Ubuntu – Why does Ubuntu Download recommend 64-bit install


Why would Ubuntu as a generalized statement recommend its 64 bit “flavour”?

As far as I understand a 64-bit OS can only be installed on a 64-bit hardware (CPU), i.e. 32-bit and 64-bit OS can be installed on a 64-bit hardware, but only a 32-bit OS can be installed on a 32-bit hardware (regardless of the amount of RAM available).

You can see this on the download site:


I understand the difference between 32-bit and 64-bit, and I see the pros and cons. For users with a 32-bit hardware this is not a question of choice. Recommending a 64-bit OS without taking into account the hardware is like recommending petrol over diesel and neglecting the engine. The download site does not check for 64 bit processor hardware, and if detected recommend a 64-bit OS, but recommends a 64-bit OS to all users (with more than 2 GB RAM).

It has been stated that ”manufacturers don’t really make 32-bit systems any more” (Dalton), and that “almost all chips in recent history are 64 bit” (oldfred). This is true at least for processor families in TOP500 supercomputers. So this recommendation simply reflects a trend in industrial production?

Best Answer

Most modern computers come with more than 4GiB of RAM, so you'd need a 64bit OS to use all of this. (Or 32bit with PAE, which is slower) Also, most new machines are using UEFI, and Ubuntu 32bit ISO's aren't UEFI-capable, so here you'd have to go with 64bit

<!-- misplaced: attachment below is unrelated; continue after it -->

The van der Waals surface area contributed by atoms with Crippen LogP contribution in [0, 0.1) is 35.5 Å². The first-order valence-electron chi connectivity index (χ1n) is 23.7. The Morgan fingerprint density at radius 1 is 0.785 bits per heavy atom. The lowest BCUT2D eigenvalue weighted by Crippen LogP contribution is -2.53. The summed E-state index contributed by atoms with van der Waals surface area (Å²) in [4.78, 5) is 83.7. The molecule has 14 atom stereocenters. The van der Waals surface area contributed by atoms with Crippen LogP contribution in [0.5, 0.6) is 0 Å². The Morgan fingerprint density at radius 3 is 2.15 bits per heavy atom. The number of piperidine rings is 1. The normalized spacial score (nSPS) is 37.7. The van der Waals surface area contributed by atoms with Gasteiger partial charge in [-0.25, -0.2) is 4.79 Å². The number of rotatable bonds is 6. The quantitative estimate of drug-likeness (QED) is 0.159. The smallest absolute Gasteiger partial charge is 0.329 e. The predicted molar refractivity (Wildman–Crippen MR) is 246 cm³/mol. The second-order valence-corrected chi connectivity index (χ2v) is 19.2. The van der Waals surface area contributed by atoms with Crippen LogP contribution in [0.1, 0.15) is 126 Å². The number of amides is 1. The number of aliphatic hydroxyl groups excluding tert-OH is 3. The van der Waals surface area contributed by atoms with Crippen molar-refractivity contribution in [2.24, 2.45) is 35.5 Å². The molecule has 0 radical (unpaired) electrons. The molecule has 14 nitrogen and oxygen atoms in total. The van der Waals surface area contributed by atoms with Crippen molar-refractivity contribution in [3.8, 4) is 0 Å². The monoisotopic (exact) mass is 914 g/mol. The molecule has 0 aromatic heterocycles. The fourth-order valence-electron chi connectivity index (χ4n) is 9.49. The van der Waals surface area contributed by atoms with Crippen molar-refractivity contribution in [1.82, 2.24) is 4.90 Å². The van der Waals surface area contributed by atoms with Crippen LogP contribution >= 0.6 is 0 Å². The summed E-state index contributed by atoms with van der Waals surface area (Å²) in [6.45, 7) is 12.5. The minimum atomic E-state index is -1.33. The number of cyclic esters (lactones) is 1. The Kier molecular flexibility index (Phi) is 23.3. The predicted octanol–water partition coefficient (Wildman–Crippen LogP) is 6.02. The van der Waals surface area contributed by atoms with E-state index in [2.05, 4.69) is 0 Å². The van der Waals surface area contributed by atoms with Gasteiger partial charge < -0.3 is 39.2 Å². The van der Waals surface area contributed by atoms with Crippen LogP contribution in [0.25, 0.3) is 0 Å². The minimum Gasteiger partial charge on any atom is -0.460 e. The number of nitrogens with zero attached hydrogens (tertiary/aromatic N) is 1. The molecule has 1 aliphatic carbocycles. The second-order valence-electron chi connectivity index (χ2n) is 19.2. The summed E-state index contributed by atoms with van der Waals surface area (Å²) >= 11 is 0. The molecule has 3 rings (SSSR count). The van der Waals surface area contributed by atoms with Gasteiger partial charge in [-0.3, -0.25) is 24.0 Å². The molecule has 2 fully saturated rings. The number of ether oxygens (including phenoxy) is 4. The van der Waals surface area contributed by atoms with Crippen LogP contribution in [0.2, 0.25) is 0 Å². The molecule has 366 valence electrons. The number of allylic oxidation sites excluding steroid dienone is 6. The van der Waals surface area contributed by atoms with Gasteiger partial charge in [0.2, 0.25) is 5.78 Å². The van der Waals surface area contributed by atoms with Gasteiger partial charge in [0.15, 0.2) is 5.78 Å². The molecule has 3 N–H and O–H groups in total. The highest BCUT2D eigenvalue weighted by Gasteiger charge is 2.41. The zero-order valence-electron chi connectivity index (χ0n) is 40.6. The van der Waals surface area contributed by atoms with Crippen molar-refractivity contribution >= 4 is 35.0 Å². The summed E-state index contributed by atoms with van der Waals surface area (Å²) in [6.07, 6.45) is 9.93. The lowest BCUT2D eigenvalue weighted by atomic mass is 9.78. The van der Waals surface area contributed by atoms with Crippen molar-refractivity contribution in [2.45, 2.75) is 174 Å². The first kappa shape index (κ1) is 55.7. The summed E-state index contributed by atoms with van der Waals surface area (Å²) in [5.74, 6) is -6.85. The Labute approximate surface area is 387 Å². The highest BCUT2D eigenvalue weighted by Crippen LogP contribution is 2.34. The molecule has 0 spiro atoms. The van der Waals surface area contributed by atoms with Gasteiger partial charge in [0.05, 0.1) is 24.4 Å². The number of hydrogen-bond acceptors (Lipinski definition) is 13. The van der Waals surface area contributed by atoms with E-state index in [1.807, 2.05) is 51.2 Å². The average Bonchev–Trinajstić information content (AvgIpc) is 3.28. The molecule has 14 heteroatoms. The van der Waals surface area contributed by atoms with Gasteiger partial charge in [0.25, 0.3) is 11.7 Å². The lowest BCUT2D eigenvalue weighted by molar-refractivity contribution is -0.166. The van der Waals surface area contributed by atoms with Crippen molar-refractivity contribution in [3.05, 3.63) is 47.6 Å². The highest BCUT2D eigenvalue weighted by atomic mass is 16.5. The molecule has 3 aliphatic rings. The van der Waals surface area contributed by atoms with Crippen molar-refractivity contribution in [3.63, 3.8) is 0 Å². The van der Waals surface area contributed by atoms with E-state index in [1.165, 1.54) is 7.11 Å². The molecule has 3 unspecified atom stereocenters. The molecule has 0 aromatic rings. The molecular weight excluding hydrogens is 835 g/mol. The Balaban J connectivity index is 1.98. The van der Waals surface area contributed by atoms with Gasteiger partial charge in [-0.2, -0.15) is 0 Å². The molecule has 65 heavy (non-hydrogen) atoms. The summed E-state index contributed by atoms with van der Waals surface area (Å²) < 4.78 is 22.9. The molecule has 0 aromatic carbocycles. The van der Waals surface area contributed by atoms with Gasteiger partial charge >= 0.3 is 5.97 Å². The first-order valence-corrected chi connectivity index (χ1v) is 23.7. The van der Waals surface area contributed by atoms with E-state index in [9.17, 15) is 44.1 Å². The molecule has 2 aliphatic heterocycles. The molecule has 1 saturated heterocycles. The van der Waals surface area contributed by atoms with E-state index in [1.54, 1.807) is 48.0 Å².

On older hardware, which doesn't use UEFI and/or has less then 4GiB of RAM, it doesn't matter, as long as the CPU is 64bit-capable, which most are.

Other than that, 64bit may be recommended for various reasons:

  • You can run 32bit software on a 64bit CPU (multiarch), but not vice verca. So you may be better off with 64bit when talking about software compatibility.
  • If people don't know the difference between 32bit and 64bit, the should choose the one that will run on the most systems with less problems, which probably is 64bit. Although someone might say that people should know the difference when installing an OS by themselves, I've met at least one person who wanted to install Ubuntu and had barely any clue of CPU architecture ("64bit is better, because it's the greater number" should indicate his knowledge)

There may be other reasons, but these are the ones I can think of now.